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help! what's wrong with my orange tree? with pics

Posted by newbie_ca So. CA (My Page) on
Mon, Jun 11, 12 at 16:17

hi all, I'm new to citrus growing, and I'm having a hard time diagnosing what is wrong with this orange tree in my house in Palm Springs, CA. I wonder if you guys could take a look at the pics and let me know if you see anything obvious.

Background:

- bought the house 3 years ago, and this tree is probably 10-15 years old; desert-like soil, with plenty of sun and plenty of water (daily drip irrigation); hard water though; I don't really know the quality of the soil

- tree is 9 feet high and bloomed nicely, but very few fruit set; last year it produced less than 20 oranges, this year is even less;

- there's something obviously wrong with the tree ... the leaves that look fine are of a light green color, when compared to the neighbors' lush dark green citrus trees; many leaves are yellowish and others have other issues; the tree doesn't seem to have grown in 3 years

- I have put 3 fertilizer spikes around the tree, watering the spots weekly; this was 6 weeks ago; after that, I'm seeing some curling, but the soil doesn't seem to be soaked; I can't tell whether the fertilization is having any effect; how long should it take for fertilization to show results?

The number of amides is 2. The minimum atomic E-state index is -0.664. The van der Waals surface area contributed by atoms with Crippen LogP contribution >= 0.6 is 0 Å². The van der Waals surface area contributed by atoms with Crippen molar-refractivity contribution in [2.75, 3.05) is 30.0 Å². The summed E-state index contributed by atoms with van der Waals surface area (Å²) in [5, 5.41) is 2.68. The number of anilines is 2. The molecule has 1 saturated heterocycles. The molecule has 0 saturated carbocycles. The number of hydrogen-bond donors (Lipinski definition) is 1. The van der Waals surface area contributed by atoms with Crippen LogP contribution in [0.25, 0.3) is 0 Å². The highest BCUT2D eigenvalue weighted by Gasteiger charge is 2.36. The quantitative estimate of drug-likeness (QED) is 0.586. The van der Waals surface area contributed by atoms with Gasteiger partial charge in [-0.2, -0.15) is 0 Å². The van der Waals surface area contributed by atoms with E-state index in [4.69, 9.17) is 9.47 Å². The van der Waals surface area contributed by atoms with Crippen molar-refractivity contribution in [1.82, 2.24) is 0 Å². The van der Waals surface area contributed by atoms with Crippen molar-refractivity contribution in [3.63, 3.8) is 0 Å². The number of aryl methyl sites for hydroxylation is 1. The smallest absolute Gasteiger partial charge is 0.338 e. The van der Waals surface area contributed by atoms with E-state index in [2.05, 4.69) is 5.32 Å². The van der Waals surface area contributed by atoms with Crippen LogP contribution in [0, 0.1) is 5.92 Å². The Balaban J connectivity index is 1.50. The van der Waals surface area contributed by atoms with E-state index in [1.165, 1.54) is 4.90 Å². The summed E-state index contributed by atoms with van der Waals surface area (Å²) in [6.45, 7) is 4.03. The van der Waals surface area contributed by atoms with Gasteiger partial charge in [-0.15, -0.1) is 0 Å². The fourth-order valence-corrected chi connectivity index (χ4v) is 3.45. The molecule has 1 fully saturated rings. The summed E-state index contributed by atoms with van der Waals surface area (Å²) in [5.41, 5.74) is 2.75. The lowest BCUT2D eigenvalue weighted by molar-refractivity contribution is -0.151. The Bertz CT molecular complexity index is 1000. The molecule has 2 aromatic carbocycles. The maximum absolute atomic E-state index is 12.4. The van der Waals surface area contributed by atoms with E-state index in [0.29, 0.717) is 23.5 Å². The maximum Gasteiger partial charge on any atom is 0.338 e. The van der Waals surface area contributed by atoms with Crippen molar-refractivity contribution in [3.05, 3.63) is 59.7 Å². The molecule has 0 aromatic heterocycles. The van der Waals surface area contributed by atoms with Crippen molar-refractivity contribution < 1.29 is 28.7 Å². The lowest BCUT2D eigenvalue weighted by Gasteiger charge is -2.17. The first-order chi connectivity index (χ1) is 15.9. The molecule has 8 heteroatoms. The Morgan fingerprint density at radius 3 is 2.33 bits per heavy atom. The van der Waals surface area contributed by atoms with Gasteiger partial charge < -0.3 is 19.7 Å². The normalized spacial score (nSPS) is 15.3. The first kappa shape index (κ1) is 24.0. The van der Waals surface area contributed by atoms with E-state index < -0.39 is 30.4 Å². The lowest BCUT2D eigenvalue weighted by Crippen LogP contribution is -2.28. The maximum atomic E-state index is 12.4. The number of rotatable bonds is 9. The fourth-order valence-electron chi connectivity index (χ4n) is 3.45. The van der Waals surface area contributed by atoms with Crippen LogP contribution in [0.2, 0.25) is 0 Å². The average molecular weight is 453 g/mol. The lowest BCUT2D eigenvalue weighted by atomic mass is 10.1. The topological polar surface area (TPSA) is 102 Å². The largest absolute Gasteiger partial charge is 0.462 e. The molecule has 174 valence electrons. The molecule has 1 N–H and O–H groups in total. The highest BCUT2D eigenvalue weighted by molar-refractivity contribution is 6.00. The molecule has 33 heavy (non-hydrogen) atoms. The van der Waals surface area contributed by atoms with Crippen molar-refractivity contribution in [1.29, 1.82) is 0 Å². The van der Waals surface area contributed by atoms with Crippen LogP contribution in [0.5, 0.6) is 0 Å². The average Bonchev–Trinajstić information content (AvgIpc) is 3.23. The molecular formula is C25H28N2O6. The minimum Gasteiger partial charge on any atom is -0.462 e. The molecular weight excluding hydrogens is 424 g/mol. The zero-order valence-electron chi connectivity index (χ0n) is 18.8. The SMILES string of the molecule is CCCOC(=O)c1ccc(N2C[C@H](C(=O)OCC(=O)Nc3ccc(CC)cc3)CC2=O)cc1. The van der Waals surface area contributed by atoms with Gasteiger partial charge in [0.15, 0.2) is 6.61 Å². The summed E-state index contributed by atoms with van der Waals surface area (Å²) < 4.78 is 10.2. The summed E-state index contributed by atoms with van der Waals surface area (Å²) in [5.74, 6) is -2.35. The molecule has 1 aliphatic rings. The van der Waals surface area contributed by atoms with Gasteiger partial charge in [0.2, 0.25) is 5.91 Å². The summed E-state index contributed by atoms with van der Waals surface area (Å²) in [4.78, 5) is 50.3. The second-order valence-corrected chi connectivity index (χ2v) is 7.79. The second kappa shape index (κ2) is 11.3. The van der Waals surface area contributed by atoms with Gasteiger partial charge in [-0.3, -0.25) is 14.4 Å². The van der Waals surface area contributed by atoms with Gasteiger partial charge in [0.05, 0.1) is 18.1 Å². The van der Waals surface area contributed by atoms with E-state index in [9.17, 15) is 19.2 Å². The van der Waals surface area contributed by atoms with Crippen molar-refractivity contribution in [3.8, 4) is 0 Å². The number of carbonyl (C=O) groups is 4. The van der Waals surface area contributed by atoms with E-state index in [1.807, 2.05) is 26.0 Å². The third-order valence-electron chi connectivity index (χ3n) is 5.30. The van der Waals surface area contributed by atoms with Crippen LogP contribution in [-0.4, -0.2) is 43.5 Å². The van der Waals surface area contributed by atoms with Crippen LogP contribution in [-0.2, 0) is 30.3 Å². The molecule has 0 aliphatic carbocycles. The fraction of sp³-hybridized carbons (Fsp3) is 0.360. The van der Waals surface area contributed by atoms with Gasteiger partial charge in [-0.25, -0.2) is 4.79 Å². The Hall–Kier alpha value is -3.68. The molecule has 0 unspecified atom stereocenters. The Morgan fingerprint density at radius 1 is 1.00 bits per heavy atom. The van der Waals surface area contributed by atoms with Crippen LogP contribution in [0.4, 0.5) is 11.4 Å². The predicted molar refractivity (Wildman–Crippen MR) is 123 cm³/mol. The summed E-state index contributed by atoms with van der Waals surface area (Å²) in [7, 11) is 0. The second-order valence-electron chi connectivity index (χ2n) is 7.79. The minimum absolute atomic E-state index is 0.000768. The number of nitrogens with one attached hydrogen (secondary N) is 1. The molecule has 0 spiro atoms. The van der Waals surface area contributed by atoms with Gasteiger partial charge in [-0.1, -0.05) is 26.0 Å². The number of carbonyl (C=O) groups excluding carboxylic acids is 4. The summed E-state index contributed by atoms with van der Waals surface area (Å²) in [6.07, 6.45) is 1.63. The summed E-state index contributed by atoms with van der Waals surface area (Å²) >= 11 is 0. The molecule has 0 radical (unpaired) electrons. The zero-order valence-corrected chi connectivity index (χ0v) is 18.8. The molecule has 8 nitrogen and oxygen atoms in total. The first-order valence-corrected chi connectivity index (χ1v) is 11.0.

- the gardener put a lot of river rock all over the place, covering the soil right under the tree; is that a no-no? should I remove them?

- It seems there's some disease going on ... the leaves show different problems.

The pics are here:

https://www.dropbox.com/sh/f19ykyxm4z3762o/qh0kcPgq_L

I really don't know where to turn ... my gardener doesn't seem to know much about citrus, and I can't find a local resource to come to the house and take a look.

Let me know if you have any ideas/tips ... much appreciated!

Gil
gmont66 at yahoo

Here is a link that might be useful: orange tree leaves


Follow-Up Postings:

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RE: help! what's wrong with my orange tree? with pics

Leaf damage show signs citrus leaf miner. They wont kill established tree like yours but you can control the pest with insecticide, spasinod (spelling)


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RE: help! what's wrong with my orange tree? with pics

The biggest problem is you are not fertilizing enough; the fertilizer spikes are virtually worthless for citrus, which are heavy feeders. Get some good granular citrus fertilizer and apply it at least 3 times per year at the dripline of the tree according to label recommendations. It is also likely you are under watering the tree, as it is unlikely a drip system is enough for your tree in Palm Springs. Water about once a week with a hose left to soak deeply; the soil needs to be wet at least 18 inches deep, the area where citrus gets about 85% of its food. Another good idea, because you have desert soil, likely with a high pH is to get some good quality chelated minerals including Iron, Zinc, Calcium, Copper, Magnesium, Manganese and put that also at the drip line and water in well.

The leaf damage, as mentioned above is mostly citrus leaf miner and maybe some omnivorous leaf roller; both are cosmetic, but can be controlled beginning at the first flush of new growth before the CLM population gets too large.

You've likely missed the primary bloom this year for oranges; but if you do these things you should get a good crop next year.